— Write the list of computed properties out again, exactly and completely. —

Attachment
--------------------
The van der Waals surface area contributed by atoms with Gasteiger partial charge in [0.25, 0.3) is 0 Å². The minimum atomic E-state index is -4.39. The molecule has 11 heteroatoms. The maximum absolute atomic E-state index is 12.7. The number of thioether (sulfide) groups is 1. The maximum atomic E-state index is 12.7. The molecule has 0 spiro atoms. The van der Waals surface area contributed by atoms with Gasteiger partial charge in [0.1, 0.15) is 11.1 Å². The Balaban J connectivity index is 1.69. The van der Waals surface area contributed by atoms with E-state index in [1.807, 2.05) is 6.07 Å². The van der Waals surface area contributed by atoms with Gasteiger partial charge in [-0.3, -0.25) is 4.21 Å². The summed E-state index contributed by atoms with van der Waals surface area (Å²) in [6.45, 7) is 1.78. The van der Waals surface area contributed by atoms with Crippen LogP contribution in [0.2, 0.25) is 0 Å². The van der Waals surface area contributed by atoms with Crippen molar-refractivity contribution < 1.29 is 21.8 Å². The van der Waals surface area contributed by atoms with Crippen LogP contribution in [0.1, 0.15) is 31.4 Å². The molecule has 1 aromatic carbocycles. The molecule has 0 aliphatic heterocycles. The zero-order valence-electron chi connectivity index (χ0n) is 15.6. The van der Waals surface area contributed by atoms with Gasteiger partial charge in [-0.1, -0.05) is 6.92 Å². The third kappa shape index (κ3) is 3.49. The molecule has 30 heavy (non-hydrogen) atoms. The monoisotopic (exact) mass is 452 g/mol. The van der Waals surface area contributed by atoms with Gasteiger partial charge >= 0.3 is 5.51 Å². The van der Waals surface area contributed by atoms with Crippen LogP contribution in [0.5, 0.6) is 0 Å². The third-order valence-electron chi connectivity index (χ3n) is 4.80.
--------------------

The van der Waals surface area contributed by atoms with Gasteiger partial charge in [0.25, 0.3) is 0 Å². The minimum atomic E-state index is -4.39. The molecule has 11 heteroatoms. The maximum absolute atomic E-state index is 12.7. The number of thioether (sulfide) groups is 1. The maximum atomic E-state index is 12.7. The molecule has 0 spiro atoms. The van der Waals surface area contributed by atoms with Gasteiger partial charge in [0.1, 0.15) is 11.1 Å². The Balaban J connectivity index is 1.69. The van der Waals surface area contributed by atoms with E-state index in [1.807, 2.05) is 6.07 Å². The van der Waals surface area contributed by atoms with Gasteiger partial charge in [-0.3, -0.25) is 4.21 Å². The summed E-state index contributed by atoms with van der Waals surface area (Å²) in [6.45, 7) is 1.78. The van der Waals surface area contributed by atoms with Crippen LogP contribution in [0.2, 0.25) is 0 Å². The van der Waals surface area contributed by atoms with Crippen molar-refractivity contribution < 1.29 is 21.8 Å². The van der Waals surface area contributed by atoms with Crippen LogP contribution in [0.1, 0.15) is 31.4 Å². The molecule has 1 aromatic carbocycles. The molecule has 0 aliphatic heterocycles. The zero-order valence-electron chi connectivity index (χ0n) is 15.6. The van der Waals surface area contributed by atoms with Gasteiger partial charge in [-0.1, -0.05) is 6.92 Å². The third kappa shape index (κ3) is 3.49. The molecule has 30 heavy (non-hydrogen) atoms. The monoisotopic (exact) mass is 452 g/mol. The van der Waals surface area contributed by atoms with Gasteiger partial charge >= 0.3 is 5.51 Å². The van der Waals surface area contributed by atoms with Crippen LogP contribution in [0.5, 0.6) is 0 Å². The third-order valence-electron chi connectivity index (χ3n) is 4.80.